Textual Healing's Good For Jews

JW:
I've found a professionally written article concluding "compassion" as original here:

"Anger Issues: Mark 1.41 in Ephrem the Syrian, the Old Latin Gospels and Codex Bezae," NTS 63 (2017): 183-202
Nathan C . Johnson


After sampling the article I deduce that Johnson is Baptist, Southern Baprtist, before the heavy reign of Jesus. Seriously, the article is a good example of Apologetics where the key is continue to change the standard for a category of evidence and then posturing complete success/failure.

To his credit Johnson points out that the following English (US) Translations now have "angry", CEB, ERV, NIV & LEB:

https://www.biblegateway.com/passage/?s ... V;LEB;NRSV

NRSV, probably the best Christian English translation, has "angry" as a footnote.

I think this Thread cumulatively already has the best article written on the subject and in this Thread I will deconstruct Johnson's argument. You can find a summary of my argument for "Angry" as original at my Skeptical Textual Criticism Blog:

Why Must You Be Such An Angry Young Man? GMark 1:41 - Was Jesus Angry?

The best evidence for "angry" as original is in general The Difficult Reading Principle and specifically The Transcriptional component so I'll start with Johnson's attempt to discredit it.


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Johnson!

Post by JoeWallack » Sun Jan 05, 2020 9:21 am

https://www.youtube.com/watch?v=ARXqNc5DGXU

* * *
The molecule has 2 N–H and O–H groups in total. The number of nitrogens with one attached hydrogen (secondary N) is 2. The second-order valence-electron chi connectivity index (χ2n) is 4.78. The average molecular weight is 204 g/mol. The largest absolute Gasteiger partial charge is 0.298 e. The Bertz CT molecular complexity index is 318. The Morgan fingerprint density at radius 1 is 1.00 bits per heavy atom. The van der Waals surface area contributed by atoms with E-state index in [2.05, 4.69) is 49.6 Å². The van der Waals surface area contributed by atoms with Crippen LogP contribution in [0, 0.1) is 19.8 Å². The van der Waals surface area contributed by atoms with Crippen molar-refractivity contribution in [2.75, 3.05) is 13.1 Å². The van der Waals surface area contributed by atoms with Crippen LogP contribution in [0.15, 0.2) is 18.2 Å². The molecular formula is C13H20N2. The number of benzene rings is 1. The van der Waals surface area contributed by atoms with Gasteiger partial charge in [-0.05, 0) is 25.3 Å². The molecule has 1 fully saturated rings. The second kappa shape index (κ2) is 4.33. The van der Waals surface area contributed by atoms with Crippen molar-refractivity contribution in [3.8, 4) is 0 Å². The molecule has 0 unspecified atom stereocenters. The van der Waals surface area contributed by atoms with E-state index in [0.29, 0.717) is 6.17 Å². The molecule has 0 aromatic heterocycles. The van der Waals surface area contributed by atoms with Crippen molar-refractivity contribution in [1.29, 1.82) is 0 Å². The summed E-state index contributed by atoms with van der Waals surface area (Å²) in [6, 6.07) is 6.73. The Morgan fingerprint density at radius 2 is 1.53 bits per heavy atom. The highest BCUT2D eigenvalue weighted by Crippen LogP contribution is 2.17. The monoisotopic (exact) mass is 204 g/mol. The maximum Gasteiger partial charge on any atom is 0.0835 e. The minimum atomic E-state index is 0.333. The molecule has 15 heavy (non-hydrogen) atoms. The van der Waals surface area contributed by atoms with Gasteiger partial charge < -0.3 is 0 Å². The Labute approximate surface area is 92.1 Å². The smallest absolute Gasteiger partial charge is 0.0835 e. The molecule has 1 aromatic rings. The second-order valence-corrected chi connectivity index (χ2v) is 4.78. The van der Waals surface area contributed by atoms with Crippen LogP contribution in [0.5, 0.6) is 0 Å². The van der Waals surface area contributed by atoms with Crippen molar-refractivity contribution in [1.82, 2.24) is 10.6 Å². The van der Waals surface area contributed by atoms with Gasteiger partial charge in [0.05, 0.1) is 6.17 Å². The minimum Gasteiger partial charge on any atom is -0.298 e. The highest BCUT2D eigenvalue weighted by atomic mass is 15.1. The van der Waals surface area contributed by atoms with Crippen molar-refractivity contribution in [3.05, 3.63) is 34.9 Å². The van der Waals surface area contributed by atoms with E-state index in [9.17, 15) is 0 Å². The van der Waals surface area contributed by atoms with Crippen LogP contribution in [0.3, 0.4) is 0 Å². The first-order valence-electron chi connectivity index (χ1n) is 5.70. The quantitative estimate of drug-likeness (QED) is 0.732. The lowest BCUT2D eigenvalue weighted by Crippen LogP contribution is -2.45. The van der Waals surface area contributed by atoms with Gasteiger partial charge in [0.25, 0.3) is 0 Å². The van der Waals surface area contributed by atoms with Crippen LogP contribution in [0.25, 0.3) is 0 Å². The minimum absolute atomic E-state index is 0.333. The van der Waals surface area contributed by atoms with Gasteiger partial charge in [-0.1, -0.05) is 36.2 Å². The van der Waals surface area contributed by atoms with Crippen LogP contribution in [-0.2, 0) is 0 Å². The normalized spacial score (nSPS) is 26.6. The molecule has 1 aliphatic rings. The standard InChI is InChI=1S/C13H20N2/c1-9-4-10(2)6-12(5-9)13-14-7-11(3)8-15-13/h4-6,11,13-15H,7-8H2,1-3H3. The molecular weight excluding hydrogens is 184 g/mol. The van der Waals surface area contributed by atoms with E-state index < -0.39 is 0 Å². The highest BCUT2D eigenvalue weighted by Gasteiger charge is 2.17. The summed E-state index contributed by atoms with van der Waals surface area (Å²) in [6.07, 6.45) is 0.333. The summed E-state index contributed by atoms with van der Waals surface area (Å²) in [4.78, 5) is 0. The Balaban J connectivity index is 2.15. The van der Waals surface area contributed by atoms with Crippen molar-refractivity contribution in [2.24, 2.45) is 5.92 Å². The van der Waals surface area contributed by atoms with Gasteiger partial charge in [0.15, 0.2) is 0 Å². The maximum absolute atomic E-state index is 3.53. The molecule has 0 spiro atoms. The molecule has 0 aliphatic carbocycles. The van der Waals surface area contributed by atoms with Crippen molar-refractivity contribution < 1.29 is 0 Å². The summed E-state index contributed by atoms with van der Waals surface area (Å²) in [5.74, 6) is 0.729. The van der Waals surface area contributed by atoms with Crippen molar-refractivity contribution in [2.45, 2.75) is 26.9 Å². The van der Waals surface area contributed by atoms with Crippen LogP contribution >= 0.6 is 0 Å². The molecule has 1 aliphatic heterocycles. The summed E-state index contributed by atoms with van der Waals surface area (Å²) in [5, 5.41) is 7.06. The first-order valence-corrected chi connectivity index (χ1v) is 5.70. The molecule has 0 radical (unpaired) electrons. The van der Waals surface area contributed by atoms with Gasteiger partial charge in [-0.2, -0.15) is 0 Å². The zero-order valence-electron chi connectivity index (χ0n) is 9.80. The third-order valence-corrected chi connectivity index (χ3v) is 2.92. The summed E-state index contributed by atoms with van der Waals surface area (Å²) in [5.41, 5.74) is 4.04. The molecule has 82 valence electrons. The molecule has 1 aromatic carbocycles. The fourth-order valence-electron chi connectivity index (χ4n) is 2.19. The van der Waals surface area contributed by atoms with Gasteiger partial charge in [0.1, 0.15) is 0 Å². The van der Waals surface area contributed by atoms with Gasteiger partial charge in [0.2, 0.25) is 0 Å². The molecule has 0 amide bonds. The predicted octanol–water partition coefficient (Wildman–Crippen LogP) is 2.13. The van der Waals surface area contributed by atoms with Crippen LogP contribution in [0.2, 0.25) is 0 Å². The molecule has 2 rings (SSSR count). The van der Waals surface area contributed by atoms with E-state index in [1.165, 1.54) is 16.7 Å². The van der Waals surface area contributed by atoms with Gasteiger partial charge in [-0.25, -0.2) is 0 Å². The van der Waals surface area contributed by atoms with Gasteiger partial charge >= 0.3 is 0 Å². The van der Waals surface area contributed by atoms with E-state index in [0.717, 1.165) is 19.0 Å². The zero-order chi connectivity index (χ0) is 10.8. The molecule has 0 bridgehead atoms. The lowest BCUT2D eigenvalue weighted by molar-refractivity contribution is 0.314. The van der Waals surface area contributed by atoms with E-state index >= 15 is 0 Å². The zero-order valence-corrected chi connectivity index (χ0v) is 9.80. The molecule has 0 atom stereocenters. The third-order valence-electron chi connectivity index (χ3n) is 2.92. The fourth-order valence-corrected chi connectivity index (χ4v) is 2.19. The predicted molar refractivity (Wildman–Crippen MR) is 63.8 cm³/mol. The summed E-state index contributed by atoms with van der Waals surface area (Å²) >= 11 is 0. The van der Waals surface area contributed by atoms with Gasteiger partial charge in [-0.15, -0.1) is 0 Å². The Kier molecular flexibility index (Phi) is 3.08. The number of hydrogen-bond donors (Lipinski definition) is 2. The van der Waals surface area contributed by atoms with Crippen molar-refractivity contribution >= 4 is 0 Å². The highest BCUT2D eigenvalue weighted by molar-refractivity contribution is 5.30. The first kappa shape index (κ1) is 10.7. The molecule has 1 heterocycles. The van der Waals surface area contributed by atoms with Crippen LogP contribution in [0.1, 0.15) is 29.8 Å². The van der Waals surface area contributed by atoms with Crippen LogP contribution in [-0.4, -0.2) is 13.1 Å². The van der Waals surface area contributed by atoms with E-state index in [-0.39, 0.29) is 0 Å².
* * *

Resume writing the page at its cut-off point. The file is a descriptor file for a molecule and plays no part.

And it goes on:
JW:
Regarding The Difficult Reading Principle Johnson concludes:

"Anger Issues: Mark 1.41 in Ephrem the Syrian, the Old Latin Gospels and Codex Bezae," NTS 63 (2017): 183-202
Nathan C . Johnson

. Lectio difficilior potior
...
To conclude, the argument put forward for ὀργισθείς[angry] as the lectio difficilior is
circular: the textual witness was purportedly changed because the word was offensive,
and the word is ostensibly offensive because the textual witness was changed.
Conversely, what evidence we possess demonstrates that Jesus’
anger was not problematic for many readers in antiquity, and was even increased
by some. Therefore, unless better corroborative evidence can be produced,
arguments that ὀργισθείς is the lectio difficilior are necessarily circular and
should be rejected.
Summary of Johnson's argument above = "Angry" at 1:41 in the early centuries would not generally have been a Difficult Reading for Copyists.

Johnson's main related claimed points:
  • 1) No direct early commentary on 1:41 that "anger" was a problem.

    2) No general reason to think that early on 1:41 with "anger" was a problem.